I was reading a recent blog post at one of the sites from which I read every post–the Pastor Matt blog–and discovered a point of some importance for those interested in the debate over omniscience and divine foreknowledge. His post “Middle Knowledge Misunderstood” is a brief introduction to the concept of middle knowledge. My focus is not going to be on that topic so much as on a claim made in the article: that middle knowledge is uncontroversial. Simply put, this claim is mistaken. Middle knowledge is the subject of much debate to this day.
Middle knowledge is God’s knowledge of counterfactuals of creaturely freedom: specifically, God’s knowledge of “If x, then y” in regards to human and other created beings’ freedom. It is more than that, and yes I am simplifying this quite a bit.
Middle knowledge has been the subject of no little amount of my efforts in studying, and when I read the claim that it is uncontroversial, I was taken aback. Frankly, to say that middle knowledge is not controversial is just entirely mistaken. I shall now demonstrate that point.
First, middle knowledge is controversial among those who deny that God has absolute knowledge of the future, namely, open theists. William Hasker, John Sanders, Clark Pinnock, and other open theists each explicitly deny the existence of these counterfactuals that make up middle knowledge. Greg Boyd, another prominent open theist, argues in multiple places that the “would” counterfactuals of middle knowledge (i.e. in situation x, person s would do y) should instead be “might” counterfactuals because “would” counterfactuals can have no truth value (see, for example, his response to William Lane Craig in Divine Foreknowledge: Four Views (Downers Grove, IL: Intervarsity, 2001).
Second, middle knowledge is controversial among Calvinists. Paul Helm, a noted Calvinist philosopher, writes:
Since the Reformed held that all that occurs is unconditionally decreed by God and that men and women are responsible for their actions, they saw no need for a third kind of divine knowledge, a middle knowledge, which depended upon God foreseeing what possible people would freely do in certain circumstances.
In other words, middle knowledge is superfluous. Helm goes on to state as much:
Not only is middle knowledge unnecessary to an all-knowing, all-decreeing God, but the Molinists’ conception of free will makes it impossible for God to exercise providential control over his creation. Why? Because men and women would be free to resist His decree.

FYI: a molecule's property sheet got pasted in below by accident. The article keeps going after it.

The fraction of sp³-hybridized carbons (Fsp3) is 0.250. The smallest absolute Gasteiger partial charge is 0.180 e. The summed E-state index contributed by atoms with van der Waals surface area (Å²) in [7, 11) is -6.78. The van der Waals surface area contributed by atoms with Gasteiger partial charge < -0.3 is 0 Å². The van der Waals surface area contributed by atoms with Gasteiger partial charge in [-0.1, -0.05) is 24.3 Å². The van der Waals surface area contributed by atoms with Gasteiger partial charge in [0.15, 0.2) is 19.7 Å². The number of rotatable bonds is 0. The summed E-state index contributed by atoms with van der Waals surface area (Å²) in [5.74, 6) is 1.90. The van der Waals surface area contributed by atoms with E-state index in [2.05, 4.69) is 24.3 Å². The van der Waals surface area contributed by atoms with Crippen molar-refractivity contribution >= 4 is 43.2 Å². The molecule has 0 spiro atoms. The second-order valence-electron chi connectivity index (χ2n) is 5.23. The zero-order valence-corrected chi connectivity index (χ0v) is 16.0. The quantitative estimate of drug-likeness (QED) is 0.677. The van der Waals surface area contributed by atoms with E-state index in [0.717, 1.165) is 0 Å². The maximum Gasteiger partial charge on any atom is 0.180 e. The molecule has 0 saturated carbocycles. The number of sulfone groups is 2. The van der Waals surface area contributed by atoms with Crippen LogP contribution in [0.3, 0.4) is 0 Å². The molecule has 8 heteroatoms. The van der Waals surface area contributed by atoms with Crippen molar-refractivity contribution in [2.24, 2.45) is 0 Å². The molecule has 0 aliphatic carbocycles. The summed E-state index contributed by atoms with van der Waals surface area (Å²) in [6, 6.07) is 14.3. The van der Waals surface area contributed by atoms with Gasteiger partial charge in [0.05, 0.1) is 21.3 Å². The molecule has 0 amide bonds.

I would contend that most any theological determinist should hold to a similar belief regarding middle knowledge. On such a position, middle knowledge is unnecessary and indeed contrary to their entire system. Certainly Calvinists in general would deny that middle knowledge is necessary or uncontroversial.
Third, Thomists, I believe, would also reject middle knowledge–and historically have–for a number of reasons, including the notion that it entails potentiality in God. The reason it would do so is because of the whole structure of modality–including possible worlds–which advocates of middle knowledge tend to put forward as well. If the assertion is that there is a different way that things God could have created, then that implies that there is a potential there–something that any Thomistic view of the world would deny. I believe the same point would go for Scholastic thinkers in general, but I’m not familiar enough with the range of scholasticism to say that is for sure.
All of this is not even delving into things like whether those who hold to simple foreknowledge would endorse middle knowledge. David Hunt, for example, in the aforementioned Divine Foreknowledge: Four Views, also argues that counterfactuals of freedom required for foreknowledge are illogical. Frankly, I think any position of simple foreknowledge would have to deny middle knowledge because on simple foreknowledge the whole concept is just as superfluous and contrary as it is for theological determinists. After all, if we contend that God just knows the future, then there is little room for things like God’s knowledge of what creatures would do in varied situations: God just knows what the future is going to be. Again, I don’t know the range of thought within the simple foreknowledge position to say for sure, but I suspect the majority position would be to deny middle knowledge.
Now when I shared some of these thoughts with Pastor Matt, his response was to grant that open theists deny middle knowledge, but then later he also granted that some Calvinists do. My point is that even were these the only ones who denied middle knowledge, that would not qualify as being “uncontroversial.” But now, having demonstrated that it is theological determinists, Calvinists, some who hold to simple foreknowledge, open theists, and Thomists (and possibly others?) who would deny middle knowledge, I think that the point has carried: middle knowledge is not uncontroversial.
I say all of this as someone who thinks middle knowledge does exist. But I think that we need to confront the reality that Molinism–the position which most closely endorses middle knowledge–is itself highly controversial and hardly above criticism.
Middle Knowledge Misunderstood– Pastor Matt’s post on middle knowledge.
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